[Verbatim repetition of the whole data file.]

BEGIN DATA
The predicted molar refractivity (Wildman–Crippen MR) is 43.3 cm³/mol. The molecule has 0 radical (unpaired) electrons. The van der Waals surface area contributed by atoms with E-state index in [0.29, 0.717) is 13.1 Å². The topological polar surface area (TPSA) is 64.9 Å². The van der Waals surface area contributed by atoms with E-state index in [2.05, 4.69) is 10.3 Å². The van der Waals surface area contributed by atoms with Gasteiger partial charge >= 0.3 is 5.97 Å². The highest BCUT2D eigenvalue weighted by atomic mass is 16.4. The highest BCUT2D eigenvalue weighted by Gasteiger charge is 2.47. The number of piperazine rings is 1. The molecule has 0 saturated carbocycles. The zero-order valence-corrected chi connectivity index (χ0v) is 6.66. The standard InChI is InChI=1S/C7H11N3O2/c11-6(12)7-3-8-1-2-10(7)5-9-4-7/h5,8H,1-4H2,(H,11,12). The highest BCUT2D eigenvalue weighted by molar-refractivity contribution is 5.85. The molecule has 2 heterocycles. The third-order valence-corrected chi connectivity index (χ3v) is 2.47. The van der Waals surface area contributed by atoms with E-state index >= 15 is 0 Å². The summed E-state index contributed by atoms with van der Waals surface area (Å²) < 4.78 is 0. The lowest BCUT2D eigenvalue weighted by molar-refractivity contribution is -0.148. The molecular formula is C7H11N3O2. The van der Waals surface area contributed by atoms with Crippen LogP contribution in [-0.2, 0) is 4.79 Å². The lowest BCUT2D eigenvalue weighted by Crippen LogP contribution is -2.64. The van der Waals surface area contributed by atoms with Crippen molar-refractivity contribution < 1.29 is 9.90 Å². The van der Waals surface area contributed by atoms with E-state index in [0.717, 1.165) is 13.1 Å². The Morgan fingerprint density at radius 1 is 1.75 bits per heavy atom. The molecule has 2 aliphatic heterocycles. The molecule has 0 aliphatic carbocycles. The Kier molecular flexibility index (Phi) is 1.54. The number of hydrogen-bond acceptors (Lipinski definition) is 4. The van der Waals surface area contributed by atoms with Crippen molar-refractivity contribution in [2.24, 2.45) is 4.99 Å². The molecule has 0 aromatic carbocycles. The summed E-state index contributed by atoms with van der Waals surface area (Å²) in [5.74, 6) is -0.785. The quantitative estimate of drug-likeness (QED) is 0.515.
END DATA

The predicted molar refractivity (Wildman–Crippen MR) is 43.3 cm³/mol. The molecule has 0 radical (unpaired) electrons. The van der Waals surface area contributed by atoms with E-state index in [0.29, 0.717) is 13.1 Å². The topological polar surface area (TPSA) is 64.9 Å². The van der Waals surface area contributed by atoms with E-state index in [2.05, 4.69) is 10.3 Å². The van der Waals surface area contributed by atoms with Gasteiger partial charge >= 0.3 is 5.97 Å². The highest BCUT2D eigenvalue weighted by atomic mass is 16.4. The highest BCUT2D eigenvalue weighted by Gasteiger charge is 2.47. The number of piperazine rings is 1. The molecule has 0 saturated carbocycles. The zero-order valence-corrected chi connectivity index (χ0v) is 6.66. The standard InChI is InChI=1S/C7H11N3O2/c11-6(12)7-3-8-1-2-10(7)5-9-4-7/h5,8H,1-4H2,(H,11,12). The highest BCUT2D eigenvalue weighted by molar-refractivity contribution is 5.85. The molecule has 2 heterocycles. The third-order valence-corrected chi connectivity index (χ3v) is 2.47. The van der Waals surface area contributed by atoms with E-state index >= 15 is 0 Å². The summed E-state index contributed by atoms with van der Waals surface area (Å²) < 4.78 is 0. The lowest BCUT2D eigenvalue weighted by molar-refractivity contribution is -0.148. The molecular formula is C7H11N3O2. The van der Waals surface area contributed by atoms with Crippen LogP contribution in [-0.2, 0) is 4.79 Å². The lowest BCUT2D eigenvalue weighted by Crippen LogP contribution is -2.64. The van der Waals surface area contributed by atoms with Crippen molar-refractivity contribution < 1.29 is 9.90 Å². The van der Waals surface area contributed by atoms with E-state index in [0.717, 1.165) is 13.1 Å². The Morgan fingerprint density at radius 1 is 1.75 bits per heavy atom. The molecule has 2 aliphatic heterocycles. The molecule has 0 aliphatic carbocycles. The Kier molecular flexibility index (Phi) is 1.54. The number of hydrogen-bond acceptors (Lipinski definition) is 4. The van der Waals surface area contributed by atoms with Crippen molar-refractivity contribution in [2.24, 2.45) is 4.99 Å². The molecule has 0 aromatic carbocycles. The summed E-state index contributed by atoms with van der Waals surface area (Å²) in [5.74, 6) is -0.785. The quantitative estimate of drug-likeness (QED) is 0.515.